Chávez Is Also Producing a Film on the Life of Posada Carriles
What we find most striking about Hugo Chávez is his nonchalance about aping every idiotic idea that ever entered another despot's head regardless of whether it serves any purpose at all other than bringing him closer to absolute power. Being irrational is also a means to be original, the only means open to Chávez. His latest stunt is to finance at the people's expense the production of films and television series intended to popularize the chavista take on Venezuela's past. As Cuba did in 1959, Venezuela at the time of Chavez's ascent had the largest television industry in Latin America, which produced programs that were aired throughout the region as well as Europe (their soap operas were wildly popular in Spain). This was not enough for Chávez, or, rather, it was too much. The wrong Venezuelan culture was being exhibited to an appreciative world. He had to purify and revolutionize the national media in order to project his vision of Venezuelan history and culture to the world. "There is no revolution if we don't recover our culture, our own values," Chavez said. "It's part of the fight against (U.S.) imperial hegemony." On more practical grounds, having already taken over the nation's largest broadcasting network because he objected to its coverage of his regime, Chávez had to provide something for Venezuelans to watch other than his own execrable television show, "Alo, presidente."
The first fruit of his artistic vision has just been revealed. Of course, his artistic vision has a lot in common — in concept if not execution — with Hitler's and Stalin's. Just as they bankrolled the wartime production of patriotic biopics about their respective heroes, Ivan the Terrible and Frederick the Great, Chávez, too, has sought to cloak himself with the mantle of his country's epic prohombres.
The first film released by the state-run Villa del Cine [Cinema Town] studio, entitled Miranda Regresa [Miranda Returns], is dedicated to the life of Francisco Miranda, known in Venezuela as the "Precursor" because his efforts to free his country from Spanish rule predated Bolívar's. Miranda was a Venezuelan-born general in the Spanish army who switched sides during the French Revolution and become a general in Napoleon's army. He wanted to liberate the South American continent and attempted, unsuccessfully, to secure the help of everyone from William Pitt to George Washington. Meanwhile, Bolivar, on the ground in Venezuela, started the revolution that Miranda had hoped to lead. The Liberator invited Miranda to join him, which he did (this is to the credit of both). Placed at the head of his own army, Miranda, without advising Bolívar or any of the other generals, immediately negotiated an armistice with the Spanish. Repudiated by Bolívar, who thought him a traitor, Miranda was captured and handed over to the Spanish, who, ignoring their "armistice," shipped him in chains to Spain, where he died on the anniversary of Bastille Day in a Cádiz prison in 1816. This proved, at least, that he was not a traitor, though a very poor judge of men. Miranda's lofty ideals for the region were never realized because of his low opinion of his countrymen, whom he did not trust sufficiently to lead into battle. Bolívar would lead the Venezuelans to victory but would, in the end, become as disillusioned with them as Miranda did. His last words were either "The two biggest dolts in the universe, Jesus Christ and me" or "I have ploughed the seas."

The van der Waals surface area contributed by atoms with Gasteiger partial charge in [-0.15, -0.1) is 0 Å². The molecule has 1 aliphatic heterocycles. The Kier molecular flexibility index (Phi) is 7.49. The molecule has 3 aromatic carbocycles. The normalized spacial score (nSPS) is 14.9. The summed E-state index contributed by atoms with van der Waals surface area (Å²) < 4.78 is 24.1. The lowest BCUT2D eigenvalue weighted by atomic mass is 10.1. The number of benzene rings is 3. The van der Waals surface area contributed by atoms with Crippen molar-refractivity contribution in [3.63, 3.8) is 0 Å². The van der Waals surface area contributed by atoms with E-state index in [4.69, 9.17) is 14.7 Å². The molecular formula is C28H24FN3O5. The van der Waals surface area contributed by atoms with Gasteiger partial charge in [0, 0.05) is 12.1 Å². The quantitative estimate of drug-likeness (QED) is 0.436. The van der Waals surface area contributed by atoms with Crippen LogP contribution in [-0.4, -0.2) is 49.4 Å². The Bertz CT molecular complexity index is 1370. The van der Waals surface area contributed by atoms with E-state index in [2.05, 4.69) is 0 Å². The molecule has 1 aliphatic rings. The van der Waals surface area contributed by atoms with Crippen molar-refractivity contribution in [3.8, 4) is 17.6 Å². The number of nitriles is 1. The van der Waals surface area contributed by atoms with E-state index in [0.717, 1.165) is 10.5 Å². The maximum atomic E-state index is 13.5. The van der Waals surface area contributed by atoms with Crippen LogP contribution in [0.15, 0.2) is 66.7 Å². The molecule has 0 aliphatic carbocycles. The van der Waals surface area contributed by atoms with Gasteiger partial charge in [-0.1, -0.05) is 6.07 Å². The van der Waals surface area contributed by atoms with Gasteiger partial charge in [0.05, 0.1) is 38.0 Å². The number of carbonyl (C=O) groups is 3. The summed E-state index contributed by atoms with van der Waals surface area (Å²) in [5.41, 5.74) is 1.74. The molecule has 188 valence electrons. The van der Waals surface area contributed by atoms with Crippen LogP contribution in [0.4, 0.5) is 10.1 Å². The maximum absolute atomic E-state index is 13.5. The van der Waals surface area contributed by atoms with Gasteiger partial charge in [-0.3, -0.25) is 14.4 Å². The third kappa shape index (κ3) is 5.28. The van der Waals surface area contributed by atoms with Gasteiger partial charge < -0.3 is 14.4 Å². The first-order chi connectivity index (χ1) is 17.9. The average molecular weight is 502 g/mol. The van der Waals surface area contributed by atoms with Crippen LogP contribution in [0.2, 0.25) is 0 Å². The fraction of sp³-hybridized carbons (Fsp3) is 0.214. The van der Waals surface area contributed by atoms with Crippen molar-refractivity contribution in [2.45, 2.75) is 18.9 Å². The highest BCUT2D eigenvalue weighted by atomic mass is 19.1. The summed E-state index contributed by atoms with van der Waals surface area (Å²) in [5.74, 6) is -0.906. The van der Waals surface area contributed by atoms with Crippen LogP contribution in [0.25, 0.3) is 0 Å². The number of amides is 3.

The moral to be derived from this story is that while Miranda and Bolívar found the Venezuelan people ungovernable, that is, too unenlightened for the Enlightenment, Chávez, their self-styled organic successor, has found a way to govern them according to their merits. The Indian has bested the patricians while laying claim to their legacy, and Chávez wants Venezuelans and the world to know it.
The film, incidentally, features Danny Glover as a Haitian supporter of Miranda's, not at all unusual since in his many peregrinations Miranda had lived in Haiti, except that he met this fictional Haitian in New York. If you are thinking of an 18th century Starsky and Hutch you are not far from what this movie aims at. The soap opera star who portrays Miranda, 25-year old Jorge Reyes, ages in the film from age 18 to 66, the kind of transformation one hasn't seen on the big screen since Little Big Man. Miranda Regresa was filmed in Venezuela, Cuba (a stand-in for Haiti) and the Czech Republic (a stand-in for France). The budget was $2.3 million and for that they even managed to stage grand battle scenes.
Villa del Cine's next production is to be a film on the life of Luis Posada Carriles, the well-known Cuban freedom fighter with connections to Venezuela. We suppose that he will not be given the hagiographic treatment. I haven't figured it out yet, but I am sure that there will be a part in the film for Danny Glover and I can't wait to see whom they choose to play Fidel Castro.